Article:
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Animal Testing & Beauty Products: Animal Right Activist Seeks To Ban The Practice Part 2

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It's an uncomfortable subject for many, but one that is getting more and more attention from the public. Animal testing and beauty products often go hand in hand. Many are now shedding light on the practice, looking to develop all beauty products without it. 

MIssed Part One of our story? Check it out and then read below some of the details regarding what animals go through:

Acute dermal toxicity - This uses 20 rabbits, guinea pigs or rats to determine how much substance causes half of the tested animals to die within two weeks of exposure. A chemical is applied to their shaved skin for 24 hours, and a patch is used to cover the area so they do not lick or clear off the tested area.

Eye irritation or corrosion - The process tests one to three rabbits; a chemical is applied to their eyes to determine how severe the resulting irritation or damage. The exposure tests for signs of redness, ulcers, bleeding, blindness and other forms of damage.

Developmental toxicity - This examines either 480 rabbits - 100 adult females and 480 kittens (babies) - or 1,300 rats - 100 adult females and 1,200 pups - to test for birth defects. Usually by force-feeding, a pregnant female is exposed at the beginning of an implemented pregnancy; exposure persists throughout the term.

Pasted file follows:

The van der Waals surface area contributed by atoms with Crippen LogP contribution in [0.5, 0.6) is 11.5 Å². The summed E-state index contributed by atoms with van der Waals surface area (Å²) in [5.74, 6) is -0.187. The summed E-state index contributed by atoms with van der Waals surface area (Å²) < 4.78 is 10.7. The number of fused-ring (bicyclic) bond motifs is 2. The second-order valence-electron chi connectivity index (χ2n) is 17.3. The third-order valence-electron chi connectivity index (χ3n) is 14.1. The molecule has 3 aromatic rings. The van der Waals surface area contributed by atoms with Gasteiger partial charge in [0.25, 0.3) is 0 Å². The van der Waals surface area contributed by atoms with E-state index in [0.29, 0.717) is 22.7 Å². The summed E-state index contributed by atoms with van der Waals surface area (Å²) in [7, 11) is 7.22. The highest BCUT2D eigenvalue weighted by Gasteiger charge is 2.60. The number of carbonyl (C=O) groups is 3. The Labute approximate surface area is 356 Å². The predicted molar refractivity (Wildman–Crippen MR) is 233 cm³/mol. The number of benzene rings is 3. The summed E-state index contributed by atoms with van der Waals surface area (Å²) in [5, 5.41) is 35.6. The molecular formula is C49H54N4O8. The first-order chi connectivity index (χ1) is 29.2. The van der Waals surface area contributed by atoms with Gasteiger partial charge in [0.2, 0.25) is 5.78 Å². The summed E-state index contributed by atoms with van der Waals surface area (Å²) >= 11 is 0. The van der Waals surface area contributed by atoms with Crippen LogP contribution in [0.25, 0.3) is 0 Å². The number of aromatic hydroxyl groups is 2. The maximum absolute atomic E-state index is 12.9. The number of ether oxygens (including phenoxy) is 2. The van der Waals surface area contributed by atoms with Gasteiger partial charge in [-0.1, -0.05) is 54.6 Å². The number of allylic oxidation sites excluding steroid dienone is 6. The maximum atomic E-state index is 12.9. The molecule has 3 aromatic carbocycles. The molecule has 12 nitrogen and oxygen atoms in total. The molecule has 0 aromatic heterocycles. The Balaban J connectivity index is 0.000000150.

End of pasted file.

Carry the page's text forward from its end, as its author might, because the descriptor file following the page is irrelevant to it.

The animal is then killed on the day before she is expected to give birth, which is about 22 days for rats, or 31 days for rabbits. Her young are extracted and evaluated for signs of developmental abnormalities.

Acute oral toxicity - Subjects seven rats to determine how much of a chemical causes half of the exposed animals to die within 14 days of exposure, when the substance is swallowed. The rats are force-fed the substance, causing them to experience convulsions, diarrhea, bleeding from the mouth, seizures, paralysis and sometimes death.

"The European Union has already banned cosmetics that use these practices, and I think Rep. Moran's efforts are a sign of things to come here in the U.S.," aninal rights activist Santosh Krinsky said.

"In fact, many consumers prefer lipstick, mascara, shampoo, lotion and other products consisting of material that's so safe that they don't require animal testing."

How do you feel about testing beauty products on animals? Share your thoughts with a note below

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